The Galveston Home Tour pt II

In addition to the beautiful lived-in homes, the Galveston Home Tour always includes a “work in progress” by the Historical Foundation. This year’s home was a cottage that had been badly burned – and I mean, most of it was nothing but charred studs and lath and a roof open to the elements.

In the dining room and front room, some of the plaster walls were still partially intact. I was tickled to see some shreds of wallpaper clinging to them. The paper had to be quite old, as it appeared to be the original paper, since it was applied directly on the plaster walls. The house dated to the late 1800’s or early 1900’s.

Of interest to me:

The paper was installed directly on the plaster walls. Usually there is a “cheescloth” type fabric tacked to the walls, and the paper is applied over that. So this installation was unusual.

The paper was installed directly on the plaster, with no primer. (A sizing could have been used, as it usually was in those days.) There was so little paper left to examine, it was hard to tell, but new plaster, or even cured plaser, for that matter, can bleed or weep, causing stains on wallpaper.

As time went on, a homeowner redecorated. The new wallpaper was applied directly on top of the original wallpaper. Since the plastic coatings of today were not used back then, I think it was OK to do this, since adhesion would be possible because there was no slippery plastic coating.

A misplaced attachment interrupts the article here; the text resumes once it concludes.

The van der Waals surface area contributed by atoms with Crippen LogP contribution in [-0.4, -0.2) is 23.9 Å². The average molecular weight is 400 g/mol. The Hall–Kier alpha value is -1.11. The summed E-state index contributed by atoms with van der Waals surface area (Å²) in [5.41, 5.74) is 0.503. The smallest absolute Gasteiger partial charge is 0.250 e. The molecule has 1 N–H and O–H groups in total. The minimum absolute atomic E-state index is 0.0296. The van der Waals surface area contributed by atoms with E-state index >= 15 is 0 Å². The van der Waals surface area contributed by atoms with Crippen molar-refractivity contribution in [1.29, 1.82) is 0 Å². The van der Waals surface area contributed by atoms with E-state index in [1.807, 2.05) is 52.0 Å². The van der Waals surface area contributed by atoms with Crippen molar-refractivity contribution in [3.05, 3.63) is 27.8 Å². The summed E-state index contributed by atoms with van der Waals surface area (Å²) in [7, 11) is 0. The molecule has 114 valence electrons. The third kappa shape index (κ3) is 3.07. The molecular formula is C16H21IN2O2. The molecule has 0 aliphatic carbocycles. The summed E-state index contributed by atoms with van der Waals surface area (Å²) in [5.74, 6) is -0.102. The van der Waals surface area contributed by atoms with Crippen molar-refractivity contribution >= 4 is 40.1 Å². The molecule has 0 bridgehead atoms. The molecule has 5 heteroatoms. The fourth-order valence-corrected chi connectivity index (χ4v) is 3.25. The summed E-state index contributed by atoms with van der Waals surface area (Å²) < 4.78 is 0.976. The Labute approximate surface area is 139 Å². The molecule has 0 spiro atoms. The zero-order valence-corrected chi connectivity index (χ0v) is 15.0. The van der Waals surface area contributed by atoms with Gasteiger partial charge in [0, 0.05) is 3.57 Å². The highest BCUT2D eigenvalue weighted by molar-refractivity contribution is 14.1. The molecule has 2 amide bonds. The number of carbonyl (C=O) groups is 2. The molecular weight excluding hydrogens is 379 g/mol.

The original paper was a very plain off-white with a barely-there white or silver design. The second paper had maroon flowers, green leaves, and a sort of geometric pattern.

As I usually note, the colors were as bright and attractive as they originally were. Only smoke had darkened the paper, not age.

I tried to wipe off some of the smoke from a section of paper, and it was pretty successful. This means the wallpaper was durable and washable, and has stood the test of time.

Hand-mixed wheat-based paste was used in those days. They must have added insecticides and mildewcides, as there were no signs of insects have eaten the paper or paste. (Since wheat is a food, bugs will eat the paste off the paper, if no insecticide is added.)

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